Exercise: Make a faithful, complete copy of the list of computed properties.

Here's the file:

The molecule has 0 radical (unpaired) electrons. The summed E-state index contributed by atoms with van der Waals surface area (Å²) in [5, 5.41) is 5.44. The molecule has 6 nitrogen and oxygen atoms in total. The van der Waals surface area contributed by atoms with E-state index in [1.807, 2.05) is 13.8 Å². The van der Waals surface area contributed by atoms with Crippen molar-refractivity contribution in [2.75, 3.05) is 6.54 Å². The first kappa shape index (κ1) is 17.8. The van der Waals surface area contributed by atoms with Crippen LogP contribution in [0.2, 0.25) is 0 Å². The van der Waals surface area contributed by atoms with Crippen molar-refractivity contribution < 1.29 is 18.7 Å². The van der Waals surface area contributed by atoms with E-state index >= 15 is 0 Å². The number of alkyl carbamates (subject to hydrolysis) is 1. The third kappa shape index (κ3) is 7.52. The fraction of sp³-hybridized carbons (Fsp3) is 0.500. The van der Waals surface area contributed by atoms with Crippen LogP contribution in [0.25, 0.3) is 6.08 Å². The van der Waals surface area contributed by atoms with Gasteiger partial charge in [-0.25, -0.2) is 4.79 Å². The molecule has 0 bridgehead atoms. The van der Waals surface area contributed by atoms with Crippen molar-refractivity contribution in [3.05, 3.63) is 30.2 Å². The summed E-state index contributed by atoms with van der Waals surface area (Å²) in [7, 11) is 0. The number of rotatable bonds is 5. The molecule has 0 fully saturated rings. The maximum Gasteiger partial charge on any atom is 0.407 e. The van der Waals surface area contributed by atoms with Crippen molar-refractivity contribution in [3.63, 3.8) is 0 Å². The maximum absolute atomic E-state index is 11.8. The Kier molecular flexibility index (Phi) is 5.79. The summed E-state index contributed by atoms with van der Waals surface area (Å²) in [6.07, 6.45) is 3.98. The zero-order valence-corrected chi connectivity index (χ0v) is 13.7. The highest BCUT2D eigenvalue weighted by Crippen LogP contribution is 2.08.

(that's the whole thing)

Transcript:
The molecule has 0 radical (unpaired) electrons. The summed E-state index contributed by atoms with van der Waals surface area (Å²) in [5, 5.41) is 5.44. The molecule has 6 nitrogen and oxygen atoms in total. The van der Waals surface area contributed by atoms with E-state index in [1.807, 2.05) is 13.8 Å². The van der Waals surface area contributed by atoms with Crippen molar-refractivity contribution in [2.75, 3.05) is 6.54 Å². The first kappa shape index (κ1) is 17.8. The van der Waals surface area contributed by atoms with Crippen LogP contribution in [0.2, 0.25) is 0 Å². The van der Waals surface area contributed by atoms with Crippen molar-refractivity contribution < 1.29 is 18.7 Å². The van der Waals surface area contributed by atoms with E-state index >= 15 is 0 Å². The number of alkyl carbamates (subject to hydrolysis) is 1. The third kappa shape index (κ3) is 7.52. The fraction of sp³-hybridized carbons (Fsp3) is 0.500. The van der Waals surface area contributed by atoms with Crippen LogP contribution in [0.25, 0.3) is 6.08 Å². The van der Waals surface area contributed by atoms with Gasteiger partial charge in [-0.25, -0.2) is 4.79 Å². The molecule has 0 bridgehead atoms. The van der Waals surface area contributed by atoms with Crippen molar-refractivity contribution in [3.05, 3.63) is 30.2 Å². The summed E-state index contributed by atoms with van der Waals surface area (Å²) in [7, 11) is 0. The number of rotatable bonds is 5. The molecule has 0 fully saturated rings. The maximum Gasteiger partial charge on any atom is 0.407 e. The van der Waals surface area contributed by atoms with Crippen molar-refractivity contribution in [3.63, 3.8) is 0 Å². The maximum absolute atomic E-state index is 11.8. The Kier molecular flexibility index (Phi) is 5.79. The summed E-state index contributed by atoms with van der Waals surface area (Å²) in [6.07, 6.45) is 3.98. The zero-order valence-corrected chi connectivity index (χ0v) is 13.7. The highest BCUT2D eigenvalue weighted by Crippen LogP contribution is 2.08.